Slipping in Polls, President Banks All on Hastily Assembled Pharma Policy
WASHINGTON – President Donald Trump signed four executive orders Friday afternoon that he says will dramatically reduce the cost of prescription drugs.
But even before his press conference in the Old Executive Office building was over, the orders were being panned as everything from “political stunt” to a swing toward “a radical and dangerous policy.”
The White House did not distribute a text of the new policy before the signing event, and a background briefing with reporters was not held until after Trump left the stage.
The centerpiece of the orders Trump unveiled Friday was the revival of a proposal to tie that payment for physician-administered drugs in Medicare to foreign drug prices.
In practice that would mean using an International Pricing Index that would link payments for Medicare Part B drugs to an average of drug prices in other developed countries.
The White House floated the same plan last year, but pulled it back, saying it needed more work.
Publicly, Health and Human Services Secretary Alex Azar said at the time that the president wasn’t satisfied with the model he was presented with because it did not assure the United States “would get the lowest price of any country in the pool.”
It wasn’t clear Friday what had changed about what Trump called the “granddaddy” of the policies he was announcing, and he promised to drop the plan if pharmaceutical companies could present a better option within the next month.
Pharmaceutical industry executives are meeting at the White House on Tuesday.
Another aspect of the plan unveiled Friday would be to eliminate the rebates drugmakers pay to pharmacy benefit managers.
This too was a plan the White House abruptly abandoned a year ago over concerns it would increase seniors’ Medicare premiums ahead of the election.
Trump said combined the policies “will lead to massive reduction in drug costs.”
Other orders will encourage importation of cheaper medicines by states, wholesalers and pharmacies and direct certain federally-funded health providers to pass savings on insulin and EpiPens directly to patients.
Regardless of the details, the one thing that was certain Friday evening was that the orders were not immediately enforceable, and that regulations needed to implement them would probably not be finalized before the November presidential election.
Nevertheless, the president appeared to be in good spirits as he declared, “The four orders I’m signing today will completely restructure the prescription drug market.”
House Energy and Commerce Committee Chairman Frank Pallone Jr., D-N.J., disagreed.
“President Trump’s Executive Orders are a desperate and ineffective election year stunt to try to convince people he’s following through on his promise to lower prescription drug prices,” he said.
“If the President was serious about significantly lowering prescription drug costs, he would work with Democrats to get H.R. 3 signed into law,” Pallone continued. “Unlike these Executive Orders, H.R. 3, which already passed the House, would actually fulfill his campaign promise to empower the government to negotiate fair prescription drug prices for the American people.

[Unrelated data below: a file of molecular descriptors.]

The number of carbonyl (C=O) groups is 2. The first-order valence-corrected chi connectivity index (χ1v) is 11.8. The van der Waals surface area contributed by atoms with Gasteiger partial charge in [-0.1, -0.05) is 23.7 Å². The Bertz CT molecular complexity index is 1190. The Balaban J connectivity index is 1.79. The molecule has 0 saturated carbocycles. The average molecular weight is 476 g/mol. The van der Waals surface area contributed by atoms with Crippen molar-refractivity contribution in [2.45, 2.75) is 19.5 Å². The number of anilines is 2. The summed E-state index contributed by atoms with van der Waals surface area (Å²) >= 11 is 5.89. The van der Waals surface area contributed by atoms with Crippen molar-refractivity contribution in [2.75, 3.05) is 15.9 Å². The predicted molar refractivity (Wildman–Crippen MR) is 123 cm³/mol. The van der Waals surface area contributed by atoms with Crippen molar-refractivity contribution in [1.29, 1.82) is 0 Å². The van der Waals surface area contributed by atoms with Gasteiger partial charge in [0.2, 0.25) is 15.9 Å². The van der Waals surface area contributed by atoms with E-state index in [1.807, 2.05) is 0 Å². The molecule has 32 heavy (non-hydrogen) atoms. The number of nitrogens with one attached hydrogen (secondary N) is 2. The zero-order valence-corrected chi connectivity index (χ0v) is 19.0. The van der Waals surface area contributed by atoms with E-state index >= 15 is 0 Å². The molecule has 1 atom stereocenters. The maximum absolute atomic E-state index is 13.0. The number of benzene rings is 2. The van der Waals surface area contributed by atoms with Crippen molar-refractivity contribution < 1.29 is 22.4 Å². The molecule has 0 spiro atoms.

“Instead, President Trump is pursuing symbolic Executive Orders that will not meaningfully reduce the skyrocketing prices people pay at the pharmacy counter,” he said.
House Ways and Means Committee Chairman Richard E. Neal, D-Mass., went a step further in his criticism.
“Yet again, President Trump provides fanfare but no real policy action,” Neal said. “Today’s announcement won’t do anything to lower the high cost of medicines that Americans worry about around their kitchen tables.
“If he were serious about putting the needs of the American people first and lowering drug prices, he would tell the Senate to pass H.R. 3 and sign it into law,” the chairman continued. “H.R. 3 is the comprehensive, House-passed legislation that would empower the HHS Secretary to negotiate prescription drug prices, saving nearly $500 billion in prescription drug costs for both Medicare beneficiaries and patients at-large. Instead of allowing negotiation, the President is once again siding with prescription drug corporations over the American people.
“The Ways and Means Committee has taken action to meaningfully lower prescription drug costs. Meanwhile, the President is trying to trick the American people into thinking he’s providing relief in an attempt to score political points,” Neal said.
The pharmaceutical industry response came from Steve Ubl, president and CEO of PhRMA, its largest trade group.
“In his 2020 State of the Union Address, President Trump declared that ‘we will never let socialism destroy American health care,’” Ubl said.
“Yet, in the middle of a global pandemic, when nearly 145,000 Americans have lost their lives and millions of others have suffered untold economic hardships, this administration has decided to pursue a radical and dangerous policy to set prices based on rates paid in countries that he has labeled as socialist, which will harm patients today and into the future,” he said.
“The research-based biopharmaceutical industry has been working around the clock to develop therapeutics and vaccines to treat and prevent COVID-19,” Ubl continued. “The administration’s proposal today is a reckless distraction that impedes our ability to respond to the current pandemic – and those we could face in the future. It jeopardizes American leadership that rewards risk-taking and innovation and threatens the hope of patients who need better treatments and cures.
“The president’s attempt to open our country up to socialized health care sets America, our economic recovery and scientific progress back at a time when we need them most,” he said.
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